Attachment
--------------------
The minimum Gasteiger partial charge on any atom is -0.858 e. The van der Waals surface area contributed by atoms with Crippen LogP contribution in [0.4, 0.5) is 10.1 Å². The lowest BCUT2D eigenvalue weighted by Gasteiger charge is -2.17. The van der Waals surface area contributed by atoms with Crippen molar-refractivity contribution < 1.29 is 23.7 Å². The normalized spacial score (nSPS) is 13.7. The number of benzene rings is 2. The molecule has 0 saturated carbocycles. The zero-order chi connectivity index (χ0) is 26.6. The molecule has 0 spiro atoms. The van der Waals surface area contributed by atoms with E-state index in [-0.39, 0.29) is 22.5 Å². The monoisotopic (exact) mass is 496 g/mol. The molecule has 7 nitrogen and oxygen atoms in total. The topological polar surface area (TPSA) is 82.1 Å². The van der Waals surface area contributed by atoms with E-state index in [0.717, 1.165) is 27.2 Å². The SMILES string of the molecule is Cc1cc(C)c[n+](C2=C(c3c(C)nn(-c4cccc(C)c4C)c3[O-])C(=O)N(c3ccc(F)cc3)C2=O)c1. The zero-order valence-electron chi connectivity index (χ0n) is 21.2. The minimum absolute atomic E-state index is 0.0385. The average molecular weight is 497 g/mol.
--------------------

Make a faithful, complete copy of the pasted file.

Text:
The minimum Gasteiger partial charge on any atom is -0.858 e. The van der Waals surface area contributed by atoms with Crippen LogP contribution in [0.4, 0.5) is 10.1 Å². The lowest BCUT2D eigenvalue weighted by Gasteiger charge is -2.17. The van der Waals surface area contributed by atoms with Crippen molar-refractivity contribution < 1.29 is 23.7 Å². The normalized spacial score (nSPS) is 13.7. The number of benzene rings is 2. The molecule has 0 saturated carbocycles. The zero-order chi connectivity index (χ0) is 26.6. The molecule has 0 spiro atoms. The van der Waals surface area contributed by atoms with E-state index in [-0.39, 0.29) is 22.5 Å². The monoisotopic (exact) mass is 496 g/mol. The molecule has 7 nitrogen and oxygen atoms in total. The topological polar surface area (TPSA) is 82.1 Å². The van der Waals surface area contributed by atoms with E-state index in [0.717, 1.165) is 27.2 Å². The SMILES string of the molecule is Cc1cc(C)c[n+](C2=C(c3c(C)nn(-c4cccc(C)c4C)c3[O-])C(=O)N(c3ccc(F)cc3)C2=O)c1. The zero-order valence-electron chi connectivity index (χ0n) is 21.2. The minimum absolute atomic E-state index is 0.0385. The average molecular weight is 497 g/mol.